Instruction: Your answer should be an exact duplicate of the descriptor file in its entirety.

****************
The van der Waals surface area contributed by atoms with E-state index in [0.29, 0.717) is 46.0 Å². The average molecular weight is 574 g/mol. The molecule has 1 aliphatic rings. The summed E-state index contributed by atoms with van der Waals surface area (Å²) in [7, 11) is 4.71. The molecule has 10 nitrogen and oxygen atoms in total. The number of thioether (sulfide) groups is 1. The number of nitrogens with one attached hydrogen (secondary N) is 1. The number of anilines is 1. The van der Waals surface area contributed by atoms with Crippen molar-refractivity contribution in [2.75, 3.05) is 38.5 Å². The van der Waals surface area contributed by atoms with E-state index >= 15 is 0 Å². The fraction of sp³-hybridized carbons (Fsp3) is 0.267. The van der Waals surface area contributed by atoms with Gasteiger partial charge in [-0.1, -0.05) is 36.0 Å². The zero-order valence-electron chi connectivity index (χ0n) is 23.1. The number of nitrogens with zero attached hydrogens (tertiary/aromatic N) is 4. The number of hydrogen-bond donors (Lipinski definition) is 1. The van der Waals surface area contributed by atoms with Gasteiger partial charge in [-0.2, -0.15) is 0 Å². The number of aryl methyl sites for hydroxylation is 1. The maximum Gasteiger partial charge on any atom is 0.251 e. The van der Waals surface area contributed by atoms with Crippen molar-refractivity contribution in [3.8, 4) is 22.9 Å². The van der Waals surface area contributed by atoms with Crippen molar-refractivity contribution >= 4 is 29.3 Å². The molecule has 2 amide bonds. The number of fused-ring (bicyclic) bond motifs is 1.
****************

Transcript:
The van der Waals surface area contributed by atoms with E-state index in [0.29, 0.717) is 46.0 Å². The average molecular weight is 574 g/mol. The molecule has 1 aliphatic rings. The summed E-state index contributed by atoms with van der Waals surface area (Å²) in [7, 11) is 4.71. The molecule has 10 nitrogen and oxygen atoms in total. The number of thioether (sulfide) groups is 1. The number of nitrogens with one attached hydrogen (secondary N) is 1. The number of anilines is 1. The van der Waals surface area contributed by atoms with Crippen molar-refractivity contribution in [2.75, 3.05) is 38.5 Å². The van der Waals surface area contributed by atoms with E-state index >= 15 is 0 Å². The fraction of sp³-hybridized carbons (Fsp3) is 0.267. The van der Waals surface area contributed by atoms with Gasteiger partial charge in [-0.1, -0.05) is 36.0 Å². The zero-order valence-electron chi connectivity index (χ0n) is 23.1. The number of nitrogens with zero attached hydrogens (tertiary/aromatic N) is 4. The number of hydrogen-bond donors (Lipinski definition) is 1. The van der Waals surface area contributed by atoms with Gasteiger partial charge in [-0.2, -0.15) is 0 Å². The number of aryl methyl sites for hydroxylation is 1. The maximum Gasteiger partial charge on any atom is 0.251 e. The van der Waals surface area contributed by atoms with Crippen molar-refractivity contribution in [3.8, 4) is 22.9 Å². The van der Waals surface area contributed by atoms with Crippen molar-refractivity contribution >= 4 is 29.3 Å². The molecule has 2 amide bonds. The number of fused-ring (bicyclic) bond motifs is 1.